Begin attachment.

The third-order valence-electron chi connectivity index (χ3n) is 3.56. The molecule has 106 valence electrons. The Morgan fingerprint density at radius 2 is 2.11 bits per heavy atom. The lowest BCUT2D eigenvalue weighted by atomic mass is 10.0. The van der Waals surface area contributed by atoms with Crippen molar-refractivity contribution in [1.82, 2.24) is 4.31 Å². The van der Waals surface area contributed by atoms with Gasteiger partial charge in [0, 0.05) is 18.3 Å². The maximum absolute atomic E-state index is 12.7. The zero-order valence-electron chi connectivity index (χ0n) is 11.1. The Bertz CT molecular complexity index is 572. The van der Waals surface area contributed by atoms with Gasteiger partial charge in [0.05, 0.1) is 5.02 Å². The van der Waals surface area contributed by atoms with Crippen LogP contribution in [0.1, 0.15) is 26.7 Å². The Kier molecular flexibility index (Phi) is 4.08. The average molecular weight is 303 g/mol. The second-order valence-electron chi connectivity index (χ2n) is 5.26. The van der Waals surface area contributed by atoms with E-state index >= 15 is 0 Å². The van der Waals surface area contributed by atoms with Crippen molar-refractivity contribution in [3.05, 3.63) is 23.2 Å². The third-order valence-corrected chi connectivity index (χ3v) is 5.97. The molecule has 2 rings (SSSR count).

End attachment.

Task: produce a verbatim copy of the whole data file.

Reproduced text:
The third-order valence-electron chi connectivity index (χ3n) is 3.56. The molecule has 106 valence electrons. The Morgan fingerprint density at radius 2 is 2.11 bits per heavy atom. The lowest BCUT2D eigenvalue weighted by atomic mass is 10.0. The van der Waals surface area contributed by atoms with Crippen molar-refractivity contribution in [1.82, 2.24) is 4.31 Å². The van der Waals surface area contributed by atoms with Gasteiger partial charge in [0, 0.05) is 18.3 Å². The maximum absolute atomic E-state index is 12.7. The zero-order valence-electron chi connectivity index (χ0n) is 11.1. The Bertz CT molecular complexity index is 572. The van der Waals surface area contributed by atoms with Gasteiger partial charge in [0.05, 0.1) is 5.02 Å². The van der Waals surface area contributed by atoms with Crippen LogP contribution in [0.1, 0.15) is 26.7 Å². The Kier molecular flexibility index (Phi) is 4.08. The average molecular weight is 303 g/mol. The second-order valence-electron chi connectivity index (χ2n) is 5.26. The van der Waals surface area contributed by atoms with E-state index >= 15 is 0 Å². The van der Waals surface area contributed by atoms with Crippen molar-refractivity contribution in [3.05, 3.63) is 23.2 Å². The third-order valence-corrected chi connectivity index (χ3v) is 5.97. The molecule has 2 rings (SSSR count).